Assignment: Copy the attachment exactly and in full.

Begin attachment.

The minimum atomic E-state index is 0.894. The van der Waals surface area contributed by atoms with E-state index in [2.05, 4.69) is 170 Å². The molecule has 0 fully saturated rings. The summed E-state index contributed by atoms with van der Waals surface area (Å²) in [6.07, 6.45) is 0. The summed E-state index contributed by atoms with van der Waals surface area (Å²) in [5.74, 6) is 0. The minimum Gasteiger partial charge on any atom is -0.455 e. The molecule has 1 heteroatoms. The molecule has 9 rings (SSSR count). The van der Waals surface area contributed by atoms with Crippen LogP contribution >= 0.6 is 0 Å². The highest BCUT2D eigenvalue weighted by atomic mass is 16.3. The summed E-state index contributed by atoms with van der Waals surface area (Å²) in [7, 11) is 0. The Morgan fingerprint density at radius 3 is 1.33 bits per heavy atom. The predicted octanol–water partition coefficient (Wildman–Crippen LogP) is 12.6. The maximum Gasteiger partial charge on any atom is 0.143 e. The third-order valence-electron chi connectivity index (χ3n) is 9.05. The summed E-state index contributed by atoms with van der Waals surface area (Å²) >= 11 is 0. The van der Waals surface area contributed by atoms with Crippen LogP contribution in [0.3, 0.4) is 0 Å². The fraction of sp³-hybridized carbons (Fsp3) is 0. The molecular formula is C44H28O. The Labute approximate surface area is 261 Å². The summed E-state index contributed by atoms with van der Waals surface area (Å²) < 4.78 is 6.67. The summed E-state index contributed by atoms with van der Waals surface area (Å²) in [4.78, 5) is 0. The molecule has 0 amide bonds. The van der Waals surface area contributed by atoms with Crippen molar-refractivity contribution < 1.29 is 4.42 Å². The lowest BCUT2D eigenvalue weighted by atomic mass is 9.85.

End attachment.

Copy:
The minimum atomic E-state index is 0.894. The van der Waals surface area contributed by atoms with E-state index in [2.05, 4.69) is 170 Å². The molecule has 0 fully saturated rings. The summed E-state index contributed by atoms with van der Waals surface area (Å²) in [6.07, 6.45) is 0. The summed E-state index contributed by atoms with van der Waals surface area (Å²) in [5.74, 6) is 0. The minimum Gasteiger partial charge on any atom is -0.455 e. The molecule has 1 heteroatoms. The molecule has 9 rings (SSSR count). The van der Waals surface area contributed by atoms with Crippen LogP contribution >= 0.6 is 0 Å². The highest BCUT2D eigenvalue weighted by atomic mass is 16.3. The summed E-state index contributed by atoms with van der Waals surface area (Å²) in [7, 11) is 0. The Morgan fingerprint density at radius 3 is 1.33 bits per heavy atom. The predicted octanol–water partition coefficient (Wildman–Crippen LogP) is 12.6. The maximum Gasteiger partial charge on any atom is 0.143 e. The third-order valence-electron chi connectivity index (χ3n) is 9.05. The summed E-state index contributed by atoms with van der Waals surface area (Å²) >= 11 is 0. The van der Waals surface area contributed by atoms with Crippen LogP contribution in [0.3, 0.4) is 0 Å². The fraction of sp³-hybridized carbons (Fsp3) is 0. The molecular formula is C44H28O. The Labute approximate surface area is 261 Å². The summed E-state index contributed by atoms with van der Waals surface area (Å²) < 4.78 is 6.67. The summed E-state index contributed by atoms with van der Waals surface area (Å²) in [4.78, 5) is 0. The molecule has 0 amide bonds. The van der Waals surface area contributed by atoms with Crippen molar-refractivity contribution < 1.29 is 4.42 Å². The lowest BCUT2D eigenvalue weighted by atomic mass is 9.85.